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Formula 1

‘F*** off, stay home’ – Wolff’s message to abusive fans

by Scott Mitchell-Malm, Josh Suttill
4 min read

Formula 1 fans who are racist, sexist or homophobic should “f*** off” and “stay at home” says Mercedes team boss Toto Wolff, who welcomed a victim of sexual harassment at the Austrian Grand Prix into the team’s garage for the race.

On Sunday morning it emerged that F1 had to raise reports of female fans suffering sexual harassment at the Red Bull Ring with the race promoter and security at the event.

Some female fans at the Austrian GP are reported to have been subjected to unsolicited physical advances as well as verbal harassment and having their photographs taken without their consent.

F1 condemned the perpetrators saying: “This kind of behaviour is unacceptable and will not be tolerated”.

After the grand prix, Wolff made clear his disgust for those responsible.

“If you are a real Formula 1 fan, whatever team, whatever driver, you can’t be a racist and you can’t be homophobic, you can’t be sexist because you don’t fit to F1, and we don’t want you,” Wolff said.

Motor Racing Formula One World Championship Austrian Grand Prix Sprint Day Spielberg, Austria

“On the other side, we need to be careful that there are a few drunk dumbasses out there that haven’t comprehended how the world goes today, we shouldn’t condemn the 99.9% of fans that come here.

“There is always going to be these idiots around, I hope we provided a good show for the rest.

“You need to report them [the perpetrators] to the security if you can and [they should] read my sentence – ‘we don’t want you, f*** off’.”

Wolff said he had “no explanation” for their behaviour, believing alcohol consumption is “no excuse” but said he hadn’t heard of abuse at previous races this season.

Mercedes invited a fan into its garage during the grand prix after hearing shortly before the race that she’d had her skirt pulled up by other fans who had mocked her for being a Hamilton fan.

“We found out this has happened and that’s just not on,” Wolff explained.

Mercedes’ seven-time world champion Lewis Hamilton – the championship’s most prominent voice against hate and discrimination – called it a “shock” and “just really sad”.

“Just to know that someone sitting in a crowd supporting someone else is receiving abuse is, it’s crazy to think that we’re experiencing these things still in 2022,” Hamilton said.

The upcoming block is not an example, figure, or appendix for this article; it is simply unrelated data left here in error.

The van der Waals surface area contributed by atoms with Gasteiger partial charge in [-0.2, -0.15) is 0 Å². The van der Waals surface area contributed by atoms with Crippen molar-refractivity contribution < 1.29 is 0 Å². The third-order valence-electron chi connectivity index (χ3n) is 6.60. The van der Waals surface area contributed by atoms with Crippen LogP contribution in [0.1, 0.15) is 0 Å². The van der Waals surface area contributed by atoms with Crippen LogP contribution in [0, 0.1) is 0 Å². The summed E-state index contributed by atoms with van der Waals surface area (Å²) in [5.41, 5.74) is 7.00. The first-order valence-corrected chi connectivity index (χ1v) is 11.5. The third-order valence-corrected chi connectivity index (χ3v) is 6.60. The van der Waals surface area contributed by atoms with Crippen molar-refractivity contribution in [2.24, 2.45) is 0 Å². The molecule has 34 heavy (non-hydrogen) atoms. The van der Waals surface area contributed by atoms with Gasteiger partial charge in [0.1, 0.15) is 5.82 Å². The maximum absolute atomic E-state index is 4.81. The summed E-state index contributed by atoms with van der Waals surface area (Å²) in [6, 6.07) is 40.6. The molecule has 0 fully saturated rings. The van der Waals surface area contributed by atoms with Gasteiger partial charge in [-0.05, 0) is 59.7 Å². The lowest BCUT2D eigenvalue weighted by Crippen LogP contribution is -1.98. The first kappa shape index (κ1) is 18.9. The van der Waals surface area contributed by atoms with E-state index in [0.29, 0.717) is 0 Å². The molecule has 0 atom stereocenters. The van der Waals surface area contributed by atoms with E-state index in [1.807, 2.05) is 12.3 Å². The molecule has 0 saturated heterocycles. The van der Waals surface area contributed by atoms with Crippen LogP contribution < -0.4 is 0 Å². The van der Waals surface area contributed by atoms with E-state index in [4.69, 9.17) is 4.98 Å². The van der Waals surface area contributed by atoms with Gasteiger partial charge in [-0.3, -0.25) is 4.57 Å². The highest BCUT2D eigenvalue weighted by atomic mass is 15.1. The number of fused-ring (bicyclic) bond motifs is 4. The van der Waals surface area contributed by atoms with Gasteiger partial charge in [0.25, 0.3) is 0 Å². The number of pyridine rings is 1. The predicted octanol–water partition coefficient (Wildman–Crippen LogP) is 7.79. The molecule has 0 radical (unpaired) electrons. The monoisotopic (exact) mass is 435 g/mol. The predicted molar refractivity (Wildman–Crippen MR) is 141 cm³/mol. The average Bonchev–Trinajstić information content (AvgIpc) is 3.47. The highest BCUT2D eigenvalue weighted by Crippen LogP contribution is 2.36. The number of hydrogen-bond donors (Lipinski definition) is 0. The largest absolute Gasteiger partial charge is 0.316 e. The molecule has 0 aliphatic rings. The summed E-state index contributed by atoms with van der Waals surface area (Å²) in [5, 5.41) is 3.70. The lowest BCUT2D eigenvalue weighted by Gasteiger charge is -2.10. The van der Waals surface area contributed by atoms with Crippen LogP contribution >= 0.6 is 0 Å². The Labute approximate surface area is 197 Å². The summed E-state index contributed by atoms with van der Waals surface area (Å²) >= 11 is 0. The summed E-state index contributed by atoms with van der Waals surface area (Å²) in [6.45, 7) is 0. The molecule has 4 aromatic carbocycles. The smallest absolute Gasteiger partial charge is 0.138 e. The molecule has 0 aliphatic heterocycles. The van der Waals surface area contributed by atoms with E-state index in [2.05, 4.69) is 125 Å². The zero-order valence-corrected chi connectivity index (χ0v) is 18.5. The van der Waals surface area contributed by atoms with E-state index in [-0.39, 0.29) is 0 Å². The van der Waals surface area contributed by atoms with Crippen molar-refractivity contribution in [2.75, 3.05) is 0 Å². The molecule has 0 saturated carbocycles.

“We have to continue to do more, it just highlights that it’s still an issue all over, and it comes down to education We all have to work together, with our platforms, to spread that positive word with all of our platforms to all those people that are watching.

Motor Racing Formula One World Championship Austrian Grand Prix Sprint Day Spielberg, Austria

“People that come here should feel safe, should feel included, and should be able to follow whoever it is you want to follow – and it shouldn’t matter your gender, your sexuality, the colour of your skin. It just should be everyone here to have a great time.”

His team-mate George Russell echoed Hamilton’s thoughts saying, “more needs to be done to stop this kind of behaviour, it’s horrifying to hear”.

Austrian GP winner Charles Leclerc called it “unacceptable” while 2022 points leader Max Verstappen said these things shouldn’t happen anywhere.

“I read a few things, a few shocking things,” Verstappen – who has a large fanbase at the Austrian GP – said.

“And that’s clearly not OK and I shouldn’t even need to say this, I think this should be a general understanding, that these things shouldn’t happen, a normal human being I think should think like that and should behave like that.”

His Red Bull team released a further statement on Sunday night condemning the abuse.

“Whilst we all enjoyed the passionate support of the majority of fans in Spielberg this weekend, we are shocked to hear that there has been incidents of completely unacceptable behaviour in the grandstands and the fan parks,” it said.

“We hope the security and the authorities deal with this swiftly. There is no place for it in racing or society as a whole.

“We value inclusion and want a safe space for fans to enjoy our sport.”

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